A group of leading on-set armorers and weapons masters working within the motion picture industry are outraged over “the poor choices that were made” on the set of “Rust.”
On Oct. 21, Alec Baldwin fatally shot cinematographer Halyna Hutchins and wounded director Joel Souza. Investigators in New Mexico, where the shooting occurred, said there was “some complacency” in how weapons were handled on the movie set.
Santa Fe County Sheriff Adan Mendoza said 500 rounds of ammunition – a mix of blanks, dummy rounds and suspected live rounds – were found while searching the set of the Western film. Souza, 48, who was standing behind Hutchins, 42, told investigators there should never be live rounds present near a scene.
“Foremost, we offer our condolences to the family and friends of cinematographer Halyna Hutchins, who tragically and needlessly lost her life on-set in New Mexico on October 21,” read a lengthy statement from the collection of armorers and weapons masters sent to Fox News.
“Industry records establish that there have been a total of three (3) firearm deaths on film sets since 1984,” the statement shared. “Of those three, two took place outside of California and with non-union or inexperienced crews. The last firearms death that took place on a studio/union film was Jon-Erik Hexum in 1984. From 1993 (the year of the Brandon Lee tragedy) to 2021 there were no firearms fatalities on any set in the United States or Canada. You will not find a related high-risk industry with a better safety record.”
According to the statement, the group attributes “this exceptional overall safety record” to the professionalism and skill level of on-set armorers and weapons masters with years of experience working on a set. However, it noted that overworked, under-trained, under-supported and under-payed crews working in the film industry are ongoing issues that need to be addressed, especially as the number of projects in production continues to increase.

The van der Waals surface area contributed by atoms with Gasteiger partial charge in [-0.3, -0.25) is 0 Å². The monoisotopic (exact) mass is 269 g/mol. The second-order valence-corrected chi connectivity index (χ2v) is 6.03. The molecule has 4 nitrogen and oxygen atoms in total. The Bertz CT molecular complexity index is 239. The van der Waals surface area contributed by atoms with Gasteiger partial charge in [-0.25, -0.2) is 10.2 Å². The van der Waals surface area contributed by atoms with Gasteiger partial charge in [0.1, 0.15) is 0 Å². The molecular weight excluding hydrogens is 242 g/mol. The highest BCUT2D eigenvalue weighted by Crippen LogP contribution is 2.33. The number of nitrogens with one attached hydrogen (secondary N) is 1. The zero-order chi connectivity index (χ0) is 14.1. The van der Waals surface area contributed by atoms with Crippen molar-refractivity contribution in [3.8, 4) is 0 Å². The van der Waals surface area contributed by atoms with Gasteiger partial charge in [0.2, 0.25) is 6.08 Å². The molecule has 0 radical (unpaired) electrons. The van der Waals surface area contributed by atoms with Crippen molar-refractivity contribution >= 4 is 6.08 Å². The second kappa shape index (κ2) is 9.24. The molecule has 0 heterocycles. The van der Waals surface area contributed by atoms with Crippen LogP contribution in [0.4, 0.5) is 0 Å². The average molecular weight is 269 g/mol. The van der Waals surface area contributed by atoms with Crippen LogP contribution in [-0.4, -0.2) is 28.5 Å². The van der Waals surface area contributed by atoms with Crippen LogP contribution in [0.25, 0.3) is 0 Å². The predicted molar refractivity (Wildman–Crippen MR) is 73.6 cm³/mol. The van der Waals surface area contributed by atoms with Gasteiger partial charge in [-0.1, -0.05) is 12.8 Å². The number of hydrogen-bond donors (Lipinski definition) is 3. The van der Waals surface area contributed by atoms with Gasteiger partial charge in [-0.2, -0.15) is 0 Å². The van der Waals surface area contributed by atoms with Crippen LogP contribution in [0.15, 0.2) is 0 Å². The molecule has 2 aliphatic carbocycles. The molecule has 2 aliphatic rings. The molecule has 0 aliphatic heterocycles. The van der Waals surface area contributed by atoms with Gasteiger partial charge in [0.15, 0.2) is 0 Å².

“Our job is specifically intended to keep all actors and crew safe while providing the utmost realism and quality in film production,” the statement read. “These goals can and do work together under the skilled supervision of on-set armorers and weapons masters… Those of us who have taken on this responsibility make it a point of professional pride and honor to strictly follow established, tested and proven safety procedures.”
“These safety procedures were developed over time by skilled and experienced professionals, many of whom hold licenses and permits unique to the industry,” it shared. “These procedures should never be diminished or marginalized in the name of cost-cutting or budget limitations.”
Before the tragedy, problems were already plaguing the “Rust” production. Disputes began almost from the start in early October and culminated with seven crew members walking off several hours before Hutchins was killed. The crew members had expressed their discontent with matters that ranged from safety procedures to their housing accommodations, according to one of those who left.
At a rehearsal on the film set, the gun Baldwin, 63, used was one of three that an armorer had set on a cart outside the building, according to court records. An assistant director, Dave Halls, grabbed a prop gun and handed it to Baldwin, indicating incorrectly that the weapon didn’t carry live rounds by yelling “cold gun.”